Police will be cracking down on motorists in select states and territories during the Australia Day holiday period. Double demerits will be meted out for all speeding, seatbelt and mobile phone offenses. Here are the details.
The demerit point system was implemented in a bid to make drivers obey road rules during busy traffic periods. It occurs on select public holidays and holiday periods, with Christmas being the most notable.
As the name of the scheme implies, demerit points are doubled during this period for the offences of speeding, illegal use of mobile phones, not wearing a seatbelt and riding without a motorcycle helmet.
Currently, the double demerit system is practiced in Queensland, Western Australia, New South Wales and the Australian Capital Territory. Here’s what each state is doing over the Australia Day period, according to official police statements:
“Double demerits are now in force for all speeding, seatbelt, mobile phone and motorcycle helmet offences. Double demerit point period: Midnight Wednesday 24 January to midnight Sunday 28 January (or Thursday 25-Sunday 28 January inclusive)”
“The Australia Day holiday weekend is a Double Demerit Point period in the ACT. If you commit speeding, seatbelt/helmet, mobile phone and certain other offences during the period Wednesday, 24 January until Sunday, 28 January 2017 inclusive, Double Demerit Points will apply. If you commit other traffic offences which have demerit points, one extra demerit point will be added.”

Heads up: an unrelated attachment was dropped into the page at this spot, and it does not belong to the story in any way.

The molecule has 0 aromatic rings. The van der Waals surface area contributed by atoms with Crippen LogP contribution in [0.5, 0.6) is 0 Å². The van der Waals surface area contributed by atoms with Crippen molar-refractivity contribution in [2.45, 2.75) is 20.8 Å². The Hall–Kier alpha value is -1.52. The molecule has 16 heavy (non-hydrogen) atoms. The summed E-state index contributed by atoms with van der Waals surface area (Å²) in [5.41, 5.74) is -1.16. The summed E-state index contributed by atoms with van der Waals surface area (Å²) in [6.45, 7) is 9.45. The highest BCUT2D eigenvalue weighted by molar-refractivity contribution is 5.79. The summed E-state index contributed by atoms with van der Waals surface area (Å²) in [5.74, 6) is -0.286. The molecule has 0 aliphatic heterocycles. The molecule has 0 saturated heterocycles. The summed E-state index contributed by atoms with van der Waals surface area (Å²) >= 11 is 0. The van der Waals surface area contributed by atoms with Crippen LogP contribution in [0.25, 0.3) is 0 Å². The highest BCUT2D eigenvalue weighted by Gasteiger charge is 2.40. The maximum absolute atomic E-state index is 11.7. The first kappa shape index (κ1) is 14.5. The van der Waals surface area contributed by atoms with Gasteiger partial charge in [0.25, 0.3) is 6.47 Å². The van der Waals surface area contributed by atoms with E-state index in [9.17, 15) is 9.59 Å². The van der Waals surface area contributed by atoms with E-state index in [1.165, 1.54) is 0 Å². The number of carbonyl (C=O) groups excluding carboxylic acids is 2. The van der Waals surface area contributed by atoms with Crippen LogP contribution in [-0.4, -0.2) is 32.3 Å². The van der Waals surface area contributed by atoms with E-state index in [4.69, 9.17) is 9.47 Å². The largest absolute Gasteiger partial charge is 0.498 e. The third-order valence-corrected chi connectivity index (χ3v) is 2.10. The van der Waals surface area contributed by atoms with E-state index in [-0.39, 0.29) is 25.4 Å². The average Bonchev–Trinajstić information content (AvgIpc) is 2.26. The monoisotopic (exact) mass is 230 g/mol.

“In Queensland, double demerit points are applied to persons who repeatedly commit specific offences that increase the road safety risk to the person themselves or other road users.” The same system will be in effect during the Australia Day holiday period.
“During the Australia Day long weekend period double demerit points will apply between 12.01am on Thursday 25 January 2018 until 11.59pm on Sunday 28 January 2018.”
“During this period double demerit points will apply to the following offences:
- Seatbelt offences pertaining to drivers;
- Driving with a BAC of or above 0.05;
- Presence of prescribed illicit drugs, or fail to supply oral sample or blood;
- Contravene a red traffic control signal;
- Contravene a red traffic control arrow; and
- The illegal use of mobile phones.”
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